The services you provide and relationship you establish with youth could positively impact the rest of their lives. But as anyone who has worked with teenagers knows, creating connections and inspiring engagement with youth is no easy task!
Is the extra effort to engage with teens worth it? Here’s what we learned from Wisconsin Promise:
Sixty-seven percent of Promise youth worked 1,092 jobs after participating in the program.
Higher wages at a younger age could result in higher lifetime earnings.
Median weekly income for Promise youth was $150, compared to $92 before enrollment.
Youth who engage in services have better employment outcomes.
Youth who met with a financial coach had five times as many jobs, and those who met with a work incentives specialist had three times as many jobs.
Teens who engage and participate in services have more positive employment and earning outcomes than those who don’t. The extra effort is worth it!
Check Out These Youth Engagement Strategies:
Strategies to Engage Youth
Use these strategies to increase engagement and improve outcomes for youth with disabilities:
Practice Rapid Engagement
Involving youth in transition and employment activities as quickly as possible results in increased engagement. Reach out in a timely manner to youth. Let them know you’re interested in working with them and supporting them to reach their goals. Then, begin providing services as quickly as possible.
Use Motivational Interviewing
Motivational interviewing works to raise self-esteem and confidence in teens. It is a practical, short-term, person-centered process to recognize individual strengths and bring them to the forefront whenever possible. It is a useful tool to help teens express and act on their own goals. Use motivational interviewing to support youth to achieve their employment and life goals.
Encourage Family Engagement
Getting parents, family members, and other people who care about and support a teen’s work and living goals can have a huge impact on successful outcomes. Youth with parents who have high expectations of them have a greater chance of success and achievement when pursuing education, employment, financial independence, and independent living goals. Learn more about how to encourage family engagement.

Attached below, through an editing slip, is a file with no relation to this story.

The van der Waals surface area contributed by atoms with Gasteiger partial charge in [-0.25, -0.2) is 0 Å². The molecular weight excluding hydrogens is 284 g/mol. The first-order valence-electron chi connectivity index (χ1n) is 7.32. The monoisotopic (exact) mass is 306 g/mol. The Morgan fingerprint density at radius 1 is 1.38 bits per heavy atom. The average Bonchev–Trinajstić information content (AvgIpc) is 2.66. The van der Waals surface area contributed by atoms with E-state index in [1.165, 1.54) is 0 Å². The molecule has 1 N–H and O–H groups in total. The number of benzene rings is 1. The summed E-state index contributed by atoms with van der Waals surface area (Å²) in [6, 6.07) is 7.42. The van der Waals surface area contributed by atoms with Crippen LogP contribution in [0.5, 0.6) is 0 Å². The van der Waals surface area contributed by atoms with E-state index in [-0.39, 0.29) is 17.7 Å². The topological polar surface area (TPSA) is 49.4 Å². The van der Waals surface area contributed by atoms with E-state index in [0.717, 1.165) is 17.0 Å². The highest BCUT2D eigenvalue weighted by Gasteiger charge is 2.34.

Group Training Tips
Group training provides opportunities for peer interactions and practice that can have a positive impact on youth learning. Whether you provide training remotely or in-person, keep these recommendations in mind:
- Hold trainings where youth already are
- Make multiple contacts to increase attendance
- Gather basic information about each youth before the training
- Consider the instructor to student ratio (recommend 6-10 youth/instructor)
- Remove reading and language barriers
- Use active teaching strategies and multiple hands-on learning activities
- Add variety
- Ensure every activity is inclusive of all youth, no matter their abilities
- Break difficult concepts into small chunks
- Relate information to real life examples
- Let them break the rules, a little
- Schedule regular breaks
- Establish cell phone expectations
Source: Wisconsin Promise
Do you remember how awkward it could feel at times to be a teenager? A teenager with a disability may feel especially sensitive to improper etiquette. Learn more about disability etiquette and how to adapt your training to youth you work with.
Communication and Engagement Strategies
These suggestions are based on lessons learned by Wisconsin Work Incentive Benefit Specialists.
Cultural Awareness or Cross-Cultural Communication
Following are tools and resources to learn more about this topic.
- Game Plan for Engaging Youth, from youth.gov
- Youth Engagement 101 (PDF), from Hamilton, Canada
- Best Practices for Engaging Youth with Disabilities (PDF), from the Iowa DDCouncil